Facts about our country

From Isegoria, a very good post which points out some often-overlooked facts about our country. It’s very easy to get caught up in a web of pessimism about our future (and the situation does look very bleak) but we might be prone to forget some of our strengths.

A quote from Jared Diamond is the basis for the post, and it calls forth some good comments from the blog’s readers. Let me say first of all I haven’t been a fan of Diamond and his idea that environment, not genetics, influences the development of peoples and nations, but in his book Upheaval (no link to Amazon, sorry) he addresses how we and others are responding to the ‘civilizational crisis’ we are facing. Are we mindful of the assets we do have, what with the grim news stories that are staring us in the face every day? Diamond points out, among other things, that we have a resource-rich country, with ‘excellent real estate’, in the temperate zone.

He says we are “self-sufficient in food and most raw materials.” Are we? I’ve had this conversation with friends, and it seems that we have made ourselves dependent on other nations, such as Mexico and China, in that we seem to import much of what we need from them, such as foods, while we export our best produce, meat, etc. elsewhere, it seems.¬† We can’t get locally grown produce, having to import it. It makes no sense. And of course it’s well-known that we no longer manufacture much of anything, having to make do with shoddy (and sometimes toxic) goods from our ‘friends’ on the other side of the world.

Will we ever return to being relatively self-sufficient? We are vulnerable to the extent that we rely on others for a great percentage of our consumer goods. But then this was the idea: to make the whole world ‘interdependent’ so that we would be ‘one world,’and theoretically less likely to war against each other. Right.

A commenter on the Isegoria blog offers an apposite quote about another strength we seem to have overlooked: the little fact that this country was, originally, meant to be a united country, composed of people with a common ancestry, religion, and customs. ‘A band of brothers’ as John Jay wrote in Federalist No. 2.

The right in America seems lost in cynicism and sour grapes about the America that once was, or that should be now. As the consensus seems to be that we cannot retrieve or preserve anything of that America, then all is lost, so says this line of thought, and it’s actually for the best anyway as the original America was flawed and corrupt from the get-go. I don’t see any value in adopting that attitude; it can only foster more bitterness and fatalism.

It seems much of the right, bizarrely, shares the left’s attitude that our country should just be written off, and replaced with something ‘better’ – but then we are entering into the Left’s territory if we think we can do better than our ancestors — who, it appears, were far wiser than we are today.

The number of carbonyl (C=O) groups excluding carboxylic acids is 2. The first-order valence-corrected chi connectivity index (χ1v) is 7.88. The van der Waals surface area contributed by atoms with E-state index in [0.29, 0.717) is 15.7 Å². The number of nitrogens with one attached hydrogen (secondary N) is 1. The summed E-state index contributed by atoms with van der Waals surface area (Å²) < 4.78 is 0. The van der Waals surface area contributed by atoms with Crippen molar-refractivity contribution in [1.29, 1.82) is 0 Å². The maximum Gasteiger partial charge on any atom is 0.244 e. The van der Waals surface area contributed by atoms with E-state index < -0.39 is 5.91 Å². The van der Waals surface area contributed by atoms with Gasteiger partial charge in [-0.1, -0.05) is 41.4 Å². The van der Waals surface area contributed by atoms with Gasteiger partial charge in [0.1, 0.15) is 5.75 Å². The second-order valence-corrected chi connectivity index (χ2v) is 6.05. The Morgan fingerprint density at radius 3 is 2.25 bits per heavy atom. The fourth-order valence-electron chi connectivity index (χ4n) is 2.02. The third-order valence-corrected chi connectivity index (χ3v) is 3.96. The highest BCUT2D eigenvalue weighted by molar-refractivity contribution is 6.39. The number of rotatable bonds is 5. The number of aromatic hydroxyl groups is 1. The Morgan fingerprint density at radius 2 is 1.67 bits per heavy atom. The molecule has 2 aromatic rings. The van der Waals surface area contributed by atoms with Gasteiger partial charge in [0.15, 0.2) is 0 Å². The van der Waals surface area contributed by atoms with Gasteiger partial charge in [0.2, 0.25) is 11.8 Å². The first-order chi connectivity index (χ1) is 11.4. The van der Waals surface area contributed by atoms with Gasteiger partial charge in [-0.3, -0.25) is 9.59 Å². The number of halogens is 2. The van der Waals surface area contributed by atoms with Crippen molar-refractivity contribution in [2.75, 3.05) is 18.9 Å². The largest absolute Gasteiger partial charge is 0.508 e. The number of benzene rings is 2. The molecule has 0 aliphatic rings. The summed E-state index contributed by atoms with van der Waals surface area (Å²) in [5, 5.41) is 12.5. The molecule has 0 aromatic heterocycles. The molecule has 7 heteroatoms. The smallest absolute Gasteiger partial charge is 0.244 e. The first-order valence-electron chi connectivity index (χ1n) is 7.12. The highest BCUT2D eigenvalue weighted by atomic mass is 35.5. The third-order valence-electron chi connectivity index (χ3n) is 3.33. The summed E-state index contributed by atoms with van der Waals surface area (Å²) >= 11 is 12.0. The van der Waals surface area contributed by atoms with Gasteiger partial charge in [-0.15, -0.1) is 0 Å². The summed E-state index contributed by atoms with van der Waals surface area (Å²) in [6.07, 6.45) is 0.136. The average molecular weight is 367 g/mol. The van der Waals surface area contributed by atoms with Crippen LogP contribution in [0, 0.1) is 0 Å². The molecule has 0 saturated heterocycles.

It may be that all is lost, but we can’t know the future, so why proceed as though our situation is beyond repair?

 

Censorship continues

Even Pinterest is eager to get in on the action: Project Veritas reports that
Pinterest has been censoring pro-life and pro-conservative commentary. This is really no surprise, given that all the social media platforms seem to exist only to promote certain ‘lifestyles’ and points-of-view, as we can observe from the monolithic popular culture around us.

Some while back Pinterest was banning anything pro-Confederate or even pro-Southern. Now it appears that they are increasing their censorship to include pro-life items posted there, classifying it with porn. This is absurd.

They are also according the article, blocking the word ”Christian” from the auto-complete. Christians are being intentionally marginalized and restricted; we are made unwelcome, regarded as offensive, while all things outrageous, crude, and deviant are allowed as ‘freedom of expression.’

With all this outright hostility to anything vaguely ‘right-wing’, it’s hard to understand why more people are not dropping out of ‘social media’ and boycotting businesses who are participating in this aggressive trend.

I had a Pinterest account, posting mainly images related to my personal interests, mostly apolitical in nature — except for my board about the South, which included some pictures or quotes that ‘offended’ someone, so my board was made to disappear. So even though I had been inactive on Pinterest, I did close my account officially. That’s the extent of my career in ‘social media’.

It seems most people are pretty sanguine about this censorship spree, though it appears to be accelerating, and that’s bad. Where does it lead? Where will it end? Amazon is purging items that don’t conform to the leftist code, whatever that may be on any given day. Local libraries have purged most old books, to make way for trashy ‘fad’-type books¬† that will likely be forgotten five years from now. It’s almost as if these PC commissars are trying to completely shape and control our thoughts and ideas.

Or is that last statement a ”conspiracy theory”? Our moral betters have decreed that ‘conspiracy theories’ fall under their rubric of ‘fake news’ and must therefore be suppressed. And where was that decision cooked up? Behind closed doors, not in public in an open discussion, just as Pinterest’s decisions involved a small group of ‘insiders’, and kept from public view until whistle-blowers obtained documents.

And everyone knows about Facebook, Twitter, et al, and their arbitrary bans and shadow-bans.

Right-wing ideas and opinions are also unwelcome on certain blogging platforms and the slow-motion purge of non-PC bloggers seems to roll on. Who will be next? And will anybody in a position of power ever speak up against this censorship trend, or champion our ever-dwindling free speech?